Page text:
There are only a handful of organizations whose sole mission is to travel across the United States and allow Americans to see their military up close and personal. Among them are two teams that showcase the professionalism and leading edge technology of the most powerful Navy and Air Force the world has ever known.
They do it in a way that draws crowds filled with butchers, school teachers, farmers, dry cleaners—folks from every walk of life who would otherwise never get a glimpse of their military. A military they each had a hand in crafting. Some may just want to see their taxes at work—but others want to feel the rush, the excitement associated with being next to people who are willing to give their all for this nation. No matter how outwardly stoic they may seem to their families, every man and woman in eyeshot is touched to the core with same pride you and I feel every time we see them fly.
However, nothing worthwhile comes without risk. Maj. Alex Turner’s aircraft, Thunderbird 6, suffered an engine failure forcing him to eject near Colorado Springs, Colorado. Just a few hours later, Capt. Jeff Kuss, flying Blue Angel 6, was killed during a practice demonstration at Smyrna, Tennessee.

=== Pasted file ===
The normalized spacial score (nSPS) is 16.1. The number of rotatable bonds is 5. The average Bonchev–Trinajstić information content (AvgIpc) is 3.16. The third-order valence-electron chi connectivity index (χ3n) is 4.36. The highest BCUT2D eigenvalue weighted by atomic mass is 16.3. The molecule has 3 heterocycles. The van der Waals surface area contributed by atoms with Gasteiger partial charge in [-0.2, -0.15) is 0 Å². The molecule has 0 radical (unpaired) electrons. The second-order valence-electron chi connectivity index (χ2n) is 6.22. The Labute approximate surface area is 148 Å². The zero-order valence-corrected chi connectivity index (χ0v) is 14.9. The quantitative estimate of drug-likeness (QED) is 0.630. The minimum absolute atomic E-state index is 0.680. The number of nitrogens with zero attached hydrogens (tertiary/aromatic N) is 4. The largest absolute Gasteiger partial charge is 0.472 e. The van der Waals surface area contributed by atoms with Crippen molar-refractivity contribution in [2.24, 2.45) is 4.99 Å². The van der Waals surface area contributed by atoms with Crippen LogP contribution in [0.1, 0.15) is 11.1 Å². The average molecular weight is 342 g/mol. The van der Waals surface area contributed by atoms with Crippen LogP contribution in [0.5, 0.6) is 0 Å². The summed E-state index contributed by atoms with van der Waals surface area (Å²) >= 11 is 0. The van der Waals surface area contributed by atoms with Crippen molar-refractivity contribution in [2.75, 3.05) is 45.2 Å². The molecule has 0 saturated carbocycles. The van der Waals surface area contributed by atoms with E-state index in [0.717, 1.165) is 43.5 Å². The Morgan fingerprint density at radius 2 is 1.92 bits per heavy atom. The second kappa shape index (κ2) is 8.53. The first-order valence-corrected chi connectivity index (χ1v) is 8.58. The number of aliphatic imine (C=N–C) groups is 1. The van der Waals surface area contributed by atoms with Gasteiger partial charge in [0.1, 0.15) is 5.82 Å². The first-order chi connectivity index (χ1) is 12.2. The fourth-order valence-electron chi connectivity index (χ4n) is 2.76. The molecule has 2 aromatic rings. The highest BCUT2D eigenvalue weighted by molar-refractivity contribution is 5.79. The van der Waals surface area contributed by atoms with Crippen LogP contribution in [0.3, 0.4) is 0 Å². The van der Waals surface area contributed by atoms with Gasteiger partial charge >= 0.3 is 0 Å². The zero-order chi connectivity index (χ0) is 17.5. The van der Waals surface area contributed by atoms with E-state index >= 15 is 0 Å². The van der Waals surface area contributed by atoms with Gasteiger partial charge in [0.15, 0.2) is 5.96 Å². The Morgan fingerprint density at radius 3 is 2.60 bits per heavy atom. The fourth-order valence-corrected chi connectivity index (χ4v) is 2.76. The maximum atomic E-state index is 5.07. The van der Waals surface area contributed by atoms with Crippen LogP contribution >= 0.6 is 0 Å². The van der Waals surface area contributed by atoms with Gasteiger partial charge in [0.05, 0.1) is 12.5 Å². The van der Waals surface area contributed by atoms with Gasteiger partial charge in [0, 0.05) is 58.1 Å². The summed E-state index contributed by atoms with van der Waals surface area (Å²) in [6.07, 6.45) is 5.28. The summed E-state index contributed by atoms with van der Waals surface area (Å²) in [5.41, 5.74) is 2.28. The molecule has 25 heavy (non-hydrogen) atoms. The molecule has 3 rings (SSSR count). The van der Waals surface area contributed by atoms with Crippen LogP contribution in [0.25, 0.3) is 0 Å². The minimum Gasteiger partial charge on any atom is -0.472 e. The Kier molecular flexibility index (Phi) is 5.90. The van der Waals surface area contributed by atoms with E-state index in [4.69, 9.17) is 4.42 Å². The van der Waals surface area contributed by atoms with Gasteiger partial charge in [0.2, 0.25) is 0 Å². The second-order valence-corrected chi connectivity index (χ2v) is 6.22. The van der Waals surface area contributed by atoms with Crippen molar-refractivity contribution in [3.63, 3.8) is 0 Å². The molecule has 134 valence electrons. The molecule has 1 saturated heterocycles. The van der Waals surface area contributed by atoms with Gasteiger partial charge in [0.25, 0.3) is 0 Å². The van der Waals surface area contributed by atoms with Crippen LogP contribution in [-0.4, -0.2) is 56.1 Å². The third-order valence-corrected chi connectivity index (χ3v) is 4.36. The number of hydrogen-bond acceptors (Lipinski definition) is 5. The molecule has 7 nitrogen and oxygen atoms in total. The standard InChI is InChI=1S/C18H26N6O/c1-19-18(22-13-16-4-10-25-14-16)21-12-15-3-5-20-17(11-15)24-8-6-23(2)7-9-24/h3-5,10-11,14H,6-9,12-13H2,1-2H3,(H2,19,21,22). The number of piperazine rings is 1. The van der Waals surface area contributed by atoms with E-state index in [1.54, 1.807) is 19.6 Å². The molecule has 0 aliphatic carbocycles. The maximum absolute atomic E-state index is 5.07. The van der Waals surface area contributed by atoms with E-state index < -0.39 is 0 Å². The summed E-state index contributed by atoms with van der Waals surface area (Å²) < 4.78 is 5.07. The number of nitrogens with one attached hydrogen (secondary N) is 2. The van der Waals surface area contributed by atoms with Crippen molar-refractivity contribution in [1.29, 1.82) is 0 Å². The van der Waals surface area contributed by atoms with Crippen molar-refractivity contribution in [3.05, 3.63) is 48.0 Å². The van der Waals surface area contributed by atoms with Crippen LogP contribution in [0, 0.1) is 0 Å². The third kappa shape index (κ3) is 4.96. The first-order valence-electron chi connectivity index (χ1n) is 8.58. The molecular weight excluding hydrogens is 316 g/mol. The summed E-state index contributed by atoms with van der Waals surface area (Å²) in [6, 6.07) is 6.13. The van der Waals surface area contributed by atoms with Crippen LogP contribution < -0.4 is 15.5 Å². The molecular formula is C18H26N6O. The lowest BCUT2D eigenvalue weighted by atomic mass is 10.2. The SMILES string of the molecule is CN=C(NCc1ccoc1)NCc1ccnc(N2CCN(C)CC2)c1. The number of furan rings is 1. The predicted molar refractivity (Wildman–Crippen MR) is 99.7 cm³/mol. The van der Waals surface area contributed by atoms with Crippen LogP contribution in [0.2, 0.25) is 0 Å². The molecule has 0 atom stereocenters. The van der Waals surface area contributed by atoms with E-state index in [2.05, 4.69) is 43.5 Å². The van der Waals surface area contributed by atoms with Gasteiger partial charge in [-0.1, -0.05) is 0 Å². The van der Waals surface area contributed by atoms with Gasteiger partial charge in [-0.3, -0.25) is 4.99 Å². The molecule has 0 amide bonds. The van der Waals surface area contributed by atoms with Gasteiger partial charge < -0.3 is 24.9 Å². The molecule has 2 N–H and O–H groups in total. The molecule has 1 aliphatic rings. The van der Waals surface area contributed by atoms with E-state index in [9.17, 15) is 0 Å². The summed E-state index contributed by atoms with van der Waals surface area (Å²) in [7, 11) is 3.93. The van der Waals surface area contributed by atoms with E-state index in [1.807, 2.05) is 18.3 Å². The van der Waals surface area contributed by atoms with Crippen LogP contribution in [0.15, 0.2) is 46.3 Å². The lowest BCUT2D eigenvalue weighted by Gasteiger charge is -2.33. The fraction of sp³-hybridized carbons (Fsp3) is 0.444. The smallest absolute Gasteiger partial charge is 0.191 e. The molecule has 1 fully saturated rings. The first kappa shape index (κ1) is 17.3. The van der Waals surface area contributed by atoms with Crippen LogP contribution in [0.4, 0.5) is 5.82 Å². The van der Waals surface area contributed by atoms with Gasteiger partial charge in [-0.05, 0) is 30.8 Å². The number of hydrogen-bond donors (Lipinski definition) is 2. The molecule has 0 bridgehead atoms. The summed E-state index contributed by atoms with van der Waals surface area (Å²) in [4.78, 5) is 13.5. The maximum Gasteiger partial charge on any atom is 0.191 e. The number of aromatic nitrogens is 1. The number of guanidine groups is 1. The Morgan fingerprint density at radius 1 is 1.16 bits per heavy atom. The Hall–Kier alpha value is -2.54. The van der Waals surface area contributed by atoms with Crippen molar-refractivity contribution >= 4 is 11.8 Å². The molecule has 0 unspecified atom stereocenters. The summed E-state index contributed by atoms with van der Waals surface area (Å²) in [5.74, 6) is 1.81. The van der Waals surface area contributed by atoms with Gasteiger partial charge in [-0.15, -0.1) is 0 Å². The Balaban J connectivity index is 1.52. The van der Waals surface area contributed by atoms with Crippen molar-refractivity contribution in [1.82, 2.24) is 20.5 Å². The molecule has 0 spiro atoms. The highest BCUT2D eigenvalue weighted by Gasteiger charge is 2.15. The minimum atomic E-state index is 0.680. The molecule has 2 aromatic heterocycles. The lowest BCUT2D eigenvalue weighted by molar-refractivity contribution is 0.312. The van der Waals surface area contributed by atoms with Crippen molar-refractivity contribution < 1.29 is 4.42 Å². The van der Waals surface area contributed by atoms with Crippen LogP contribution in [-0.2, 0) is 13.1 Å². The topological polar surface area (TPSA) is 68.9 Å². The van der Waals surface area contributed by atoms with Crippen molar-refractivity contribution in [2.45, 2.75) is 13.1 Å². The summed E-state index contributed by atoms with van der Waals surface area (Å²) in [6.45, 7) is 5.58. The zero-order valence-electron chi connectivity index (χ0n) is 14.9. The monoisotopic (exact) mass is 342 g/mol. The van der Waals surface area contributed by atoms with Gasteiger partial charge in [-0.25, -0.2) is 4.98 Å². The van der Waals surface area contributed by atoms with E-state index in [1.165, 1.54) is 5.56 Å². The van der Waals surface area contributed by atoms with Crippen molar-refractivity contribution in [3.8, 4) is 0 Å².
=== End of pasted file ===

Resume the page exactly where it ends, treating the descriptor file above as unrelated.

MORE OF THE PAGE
The Thunderbirds and Blue Angels collectively perform over 140 demonstrations every year. To do that, they fly six days a week, for eight straight months. And while both teams do their level best to minimize the dangers associated with executing the demonstration, they know the risk, and the bonds within grow only closer living in it. I know that feeling well, and my heart aches for the family of Capt. Jeff Kuss, and for a team no longer whole without him.
Over the next several weeks, the Thunderbirds and Blue Angels will pause to take stock of their respective operations. For the Blues, that will be particularly hard as they mourn the loss of their teammate, brother in arms—their friend. And then they will slowly move to rebuild.
Teams of safety investigators are even now moving to the mishap locations to begin piecing together the timeline, eyewitness accounts, and clues surrounding the two accidents. Once there, they will move tirelessly until they know the cause for each accident, and then do everything required to ensure the next demonstration flown is that much safer.
While they take stock, maybe we should all take a minute or two to do the same thing—to pause long enough to realize what we have in our incredible military, and in these two extraordinary organizations that bring that surge of pride to our door. And maybe then, take one more moment to say a prayer of thanks for Capt. Jeff Kuss, and people just like him who are standing watch over us, still.